One day while driving around in a rather scenic rural area, Leonardo is greeted by his doppelgänger at the gate of a classy country home, a seemingly ancient Venetian villa, which he immediately jumps out of his car to investigate, but not without bringing his trusty “Playgirl” and “Super Sex” magazines like any reasonable porn addict would. To Leonardo’s credit, his wife ruins any moment of sexual passion for him as she always answers the phone anytime they are about to sexually embrace because, after all, it “might be important” and she would not want to jeopardize her financial security for a potential business deal. Of course, Leonardo eventually explores the giant yet somewhat dilapidated villa that caught his fancy and runs into its particularly peculiar caretaker, a swarthy and slightly overweight 50-something-year-old named Attilio Bressan (Georges Géret). When Leonardo says he is “looking for a quiet place in the country,” Attilio responds “only death is quieter than this,” which ultimately turns out to be quite the understatement. Unable to churn out a mere painting during a three month period, Leonardo is finally able to convince his wife Flavia, who probably believes it will be good in the long run for her bank account, to buy the Venetian villa where the painter immediately gets to work as hired workers, including a ravishing young housekeeper named Egle (Rita Calderoni), begin restoring his homestead. During Leonardo’s first night in the home, some unknown entity destroys all of the artist's paintings and art supplies, of which he initially accuses Egle and her little brother who she seems to have an incestuous relationship with as they are shown embracing in bed, but something sensual and supernatural seems to be responsible for the disturbances. The next day, Leonardo learns about the mysterious “little countess” named Wanda (Gabriella Grimaldi), a royal nymphomaniac described as being “really a beautiful creature and a slut” by local townspeople who was randomly shot to death in 1944 by a British fighter pilot. Soon thereafter, Leonardo can no longer focus on his art and becomes involved in metaphysical necrophilia of sorts, spending all his time questioning local country folk about Wanda and her effect on the town and even visiting her elderly and senile mother, who tries to get in the painter's pants. Leonardo eventually learns that every man in town shared carnal knowledge with Wanda, including Attilio, who killed a German corporal after walking in on her in the act with the unlucky Teuton. Attilio, who is a serious alcoholic that always carries a glass of the good stuff with him wherever he goes, blames himself for Wanda’s death because she helped him bury the dead kraut in a field, at which point in time she was shot down by the British fighter pilot in a scenario of absurdly tragic poetic justice.  Apparently, wanton Wanda felt no sense of sympathy for the kraut that she inadvertently caused to be murdered due to her intemperate lecherousness. One dark and ominous night, Leonardo holds a séance with Attilio and his wife, but also every pompous person he knows in the art world, which results in Flavia’s seemingly supernatural strangulation and inspires the painter to finish what she started. In the end, Leonardo gets the peace and quiet he was always searching for, albeit against his own will in a mental institution where his pathological porn addiction takes on preposterous extremes, but considering the painter's psychotic persuasion, one can never be sure if anything that goes on is a depiction of reality or his own macabre mental derangement. 



 Decades after completing A Quiet Place in the Country, director Elio Petrio would state of the film, “The reason why I defend A Quiet Place in the Country is because it is the portrait of an artist, of a middle-class intellectual and of his division. He was a middle–class artist who, as far as his expressive means were concerned, tried to upset forms and formulas and who found himself prisoner of a serial production system. Thence his escape towards the ghosts of romantic culture.” Indeed, although directed by a quasi-Marxist auteur who stuck it to the middle-class and the innately materialistic and mundane lives they lead, A Quiet Place in the Country transcends Frankfurt school psychobabble and is no piece of needless novelty intellectualism of the Trotskyite sort, but a serious, albeit aesthetically and thematically schizophrenic look at the crisis of the Western soul in a manner that works more effectively in the medium of abstract cinema form than in writing. Petrio even went so far as to admit regarding A Quiet Place in the Country, “The film was a criticism of the intellectual, indeed from the inside. In short, we were on the threshold of ’68 and this is my last film before Investigation; that is before making films I could feel were useful to some cause,” so it is rather unfortunate that he did not realize that the political persuasion he subscribed to as a quasi-communist was just as deluded and materialistic, and thus unsatisfying to the soul as the bourgeois modernism he negatively portrays in the film. As protagonist Leonardo states in the film, “I’m forced to follow the rules of the market. I have to abide by them. I can’t change them,” thereupon admitting to a passive feeling of unshakable impotency in the face of a shallow modernism and as C.G. Jung once wrote regarding human nature in his work Psychology and Alchemy (1952), “People will do anything, no matter how absurd, in order to avoid facing their own souls. They will practice Indian yoga and all its exercises, observe a strict regimen of diet, learn the literature of the whole world - all because they cannot get on with themselves and have not the slightest faith that anything useful could ever come out of their own souls. Thus the soul has gradually been turned into a Nazareth from which nothing good can come,” and such is the fate that ultimately leads to Leonardo, who has a delusional obsession with an intangible entity—a banshee nympho bitch of the decadent aristocrat sort—from suffering a complete mental break in the tradition of Friedrich Nietzsche; a man that was never able to overcome the nihilism that inevitably took over his body and soul.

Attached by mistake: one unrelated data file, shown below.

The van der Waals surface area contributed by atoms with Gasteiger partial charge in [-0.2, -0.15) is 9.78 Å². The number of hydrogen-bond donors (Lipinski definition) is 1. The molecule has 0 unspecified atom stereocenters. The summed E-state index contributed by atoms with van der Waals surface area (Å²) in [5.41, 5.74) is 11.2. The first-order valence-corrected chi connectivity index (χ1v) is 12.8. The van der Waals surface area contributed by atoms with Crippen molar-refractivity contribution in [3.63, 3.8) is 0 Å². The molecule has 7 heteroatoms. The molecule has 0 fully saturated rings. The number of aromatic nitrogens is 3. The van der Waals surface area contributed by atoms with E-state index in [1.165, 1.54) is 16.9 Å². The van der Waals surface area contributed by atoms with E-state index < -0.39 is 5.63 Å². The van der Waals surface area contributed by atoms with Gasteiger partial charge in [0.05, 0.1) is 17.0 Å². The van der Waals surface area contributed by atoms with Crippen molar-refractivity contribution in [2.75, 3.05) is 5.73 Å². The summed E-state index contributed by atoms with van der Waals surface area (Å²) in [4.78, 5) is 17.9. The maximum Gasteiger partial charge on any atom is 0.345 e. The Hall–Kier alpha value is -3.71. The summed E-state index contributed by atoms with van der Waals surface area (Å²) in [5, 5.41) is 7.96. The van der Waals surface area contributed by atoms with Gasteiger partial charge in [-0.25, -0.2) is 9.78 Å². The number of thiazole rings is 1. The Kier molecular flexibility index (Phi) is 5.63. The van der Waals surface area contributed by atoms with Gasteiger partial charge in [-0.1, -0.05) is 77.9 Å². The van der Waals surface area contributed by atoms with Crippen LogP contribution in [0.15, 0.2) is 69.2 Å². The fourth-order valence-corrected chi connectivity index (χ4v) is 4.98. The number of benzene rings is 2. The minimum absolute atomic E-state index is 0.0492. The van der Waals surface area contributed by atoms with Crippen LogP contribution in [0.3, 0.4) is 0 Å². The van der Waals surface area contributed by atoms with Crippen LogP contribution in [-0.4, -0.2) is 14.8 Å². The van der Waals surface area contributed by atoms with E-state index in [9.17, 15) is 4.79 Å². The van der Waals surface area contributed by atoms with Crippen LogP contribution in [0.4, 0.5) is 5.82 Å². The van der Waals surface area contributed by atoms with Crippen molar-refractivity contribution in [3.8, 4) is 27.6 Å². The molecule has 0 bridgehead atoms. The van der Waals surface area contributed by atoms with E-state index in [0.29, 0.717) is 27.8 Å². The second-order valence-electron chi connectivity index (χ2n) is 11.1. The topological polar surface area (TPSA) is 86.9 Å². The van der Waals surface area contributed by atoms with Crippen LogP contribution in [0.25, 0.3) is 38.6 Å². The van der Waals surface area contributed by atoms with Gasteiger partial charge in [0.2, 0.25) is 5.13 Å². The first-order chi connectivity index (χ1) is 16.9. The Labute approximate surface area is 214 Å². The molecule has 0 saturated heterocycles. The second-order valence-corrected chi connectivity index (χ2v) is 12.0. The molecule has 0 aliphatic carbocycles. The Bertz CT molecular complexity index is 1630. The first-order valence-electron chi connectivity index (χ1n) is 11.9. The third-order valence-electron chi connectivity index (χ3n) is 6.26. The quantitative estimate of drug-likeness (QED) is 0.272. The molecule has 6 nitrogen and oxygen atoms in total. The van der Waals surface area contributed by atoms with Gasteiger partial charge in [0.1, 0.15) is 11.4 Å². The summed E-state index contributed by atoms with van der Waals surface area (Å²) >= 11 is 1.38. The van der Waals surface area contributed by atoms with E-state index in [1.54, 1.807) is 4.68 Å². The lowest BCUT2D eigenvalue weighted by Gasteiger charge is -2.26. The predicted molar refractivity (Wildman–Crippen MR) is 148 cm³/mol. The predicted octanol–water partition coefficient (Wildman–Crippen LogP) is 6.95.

Featuring what is probably the most decidedly discordant and intentionally atrocious score Italian maestro composer Ennio Morricone ever created, A Quiet Place in the Country is a potent piece of conscious aesthetic decadence with a soul, if not a rather “haunted” one in the fullest sense of the word. A rare and uncompromisingly idiosyncratic piece of psychological and psychosexual horror that combines sardonic black humor, supernatural surrealism, a curious combination of pop-art, art deco, and Gothic imagery, and a darkly romantic grotesque aestheticism, A Quiet Place in the Country is certainly a work of its time that will probably just plain agitate most modern viewers due to its erratic editing and music, and ambiguous brand of storytelling, but for those that understand and appreciate the film, it surely makes for one of the most absurdly underrated horror films—be it Italian or otherwise—ever made.  Like a psychedelic surrealist take on Rainer Werner Fassbinder's Martha (1974), albeit with the protagonist and director as the masochist and woman as sadist as opposed to the opposite scenario as featured the German New Cinema auteur's Sirkian melodrama, A Quiet Place in the Country lets the viewer know there is no escape from modernity, even in a place where gangsters, pimps, prostitutes, and Marxists are scarce, but the film does confirm that rural areas make for more scenic and spiritual living, though it might drive one to spiritual necrophilia with a romantic past that is long deceased, which still beats parallel parking and living amongst the assorted 'mystery meat' that populate corrupt cosmopolitan cities.



-Ty E